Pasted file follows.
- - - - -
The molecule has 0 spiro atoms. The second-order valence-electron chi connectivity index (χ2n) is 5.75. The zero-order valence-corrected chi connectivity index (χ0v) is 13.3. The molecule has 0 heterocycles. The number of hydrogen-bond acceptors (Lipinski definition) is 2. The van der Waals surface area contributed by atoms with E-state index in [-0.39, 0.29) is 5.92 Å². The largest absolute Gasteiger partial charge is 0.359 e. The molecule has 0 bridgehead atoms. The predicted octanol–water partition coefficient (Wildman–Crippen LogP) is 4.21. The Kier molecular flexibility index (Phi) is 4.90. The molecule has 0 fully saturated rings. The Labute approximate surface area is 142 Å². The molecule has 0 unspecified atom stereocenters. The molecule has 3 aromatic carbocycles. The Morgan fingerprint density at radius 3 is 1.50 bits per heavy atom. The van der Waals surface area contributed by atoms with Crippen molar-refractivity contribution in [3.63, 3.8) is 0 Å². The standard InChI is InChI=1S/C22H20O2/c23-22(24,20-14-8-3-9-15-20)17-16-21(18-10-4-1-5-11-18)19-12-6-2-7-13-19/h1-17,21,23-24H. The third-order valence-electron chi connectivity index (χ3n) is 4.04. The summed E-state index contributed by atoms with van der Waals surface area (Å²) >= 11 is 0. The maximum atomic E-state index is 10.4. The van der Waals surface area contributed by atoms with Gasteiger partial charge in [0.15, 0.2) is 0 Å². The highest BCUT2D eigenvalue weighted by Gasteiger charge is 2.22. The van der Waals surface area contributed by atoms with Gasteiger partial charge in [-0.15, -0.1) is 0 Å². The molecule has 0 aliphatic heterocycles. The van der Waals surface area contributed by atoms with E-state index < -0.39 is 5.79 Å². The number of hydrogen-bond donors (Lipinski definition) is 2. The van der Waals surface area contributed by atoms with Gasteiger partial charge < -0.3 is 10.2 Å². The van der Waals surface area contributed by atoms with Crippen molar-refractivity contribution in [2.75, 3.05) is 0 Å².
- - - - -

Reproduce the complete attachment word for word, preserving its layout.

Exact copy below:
The molecule has 0 spiro atoms. The second-order valence-electron chi connectivity index (χ2n) is 5.75. The zero-order valence-corrected chi connectivity index (χ0v) is 13.3. The molecule has 0 heterocycles. The number of hydrogen-bond acceptors (Lipinski definition) is 2. The van der Waals surface area contributed by atoms with E-state index in [-0.39, 0.29) is 5.92 Å². The largest absolute Gasteiger partial charge is 0.359 e. The molecule has 0 bridgehead atoms. The predicted octanol–water partition coefficient (Wildman–Crippen LogP) is 4.21. The Kier molecular flexibility index (Phi) is 4.90. The molecule has 0 fully saturated rings. The Labute approximate surface area is 142 Å². The molecule has 0 unspecified atom stereocenters. The molecule has 3 aromatic carbocycles. The Morgan fingerprint density at radius 3 is 1.50 bits per heavy atom. The van der Waals surface area contributed by atoms with Crippen molar-refractivity contribution in [3.63, 3.8) is 0 Å². The standard InChI is InChI=1S/C22H20O2/c23-22(24,20-14-8-3-9-15-20)17-16-21(18-10-4-1-5-11-18)19-12-6-2-7-13-19/h1-17,21,23-24H. The third-order valence-electron chi connectivity index (χ3n) is 4.04. The summed E-state index contributed by atoms with van der Waals surface area (Å²) >= 11 is 0. The maximum atomic E-state index is 10.4. The van der Waals surface area contributed by atoms with Gasteiger partial charge in [0.15, 0.2) is 0 Å². The highest BCUT2D eigenvalue weighted by Gasteiger charge is 2.22. The van der Waals surface area contributed by atoms with Gasteiger partial charge in [-0.15, -0.1) is 0 Å². The molecule has 0 aliphatic heterocycles. The van der Waals surface area contributed by atoms with E-state index < -0.39 is 5.79 Å². The number of hydrogen-bond donors (Lipinski definition) is 2. The van der Waals surface area contributed by atoms with Gasteiger partial charge < -0.3 is 10.2 Å². The van der Waals surface area contributed by atoms with Crippen molar-refractivity contribution in [2.75, 3.05) is 0 Å².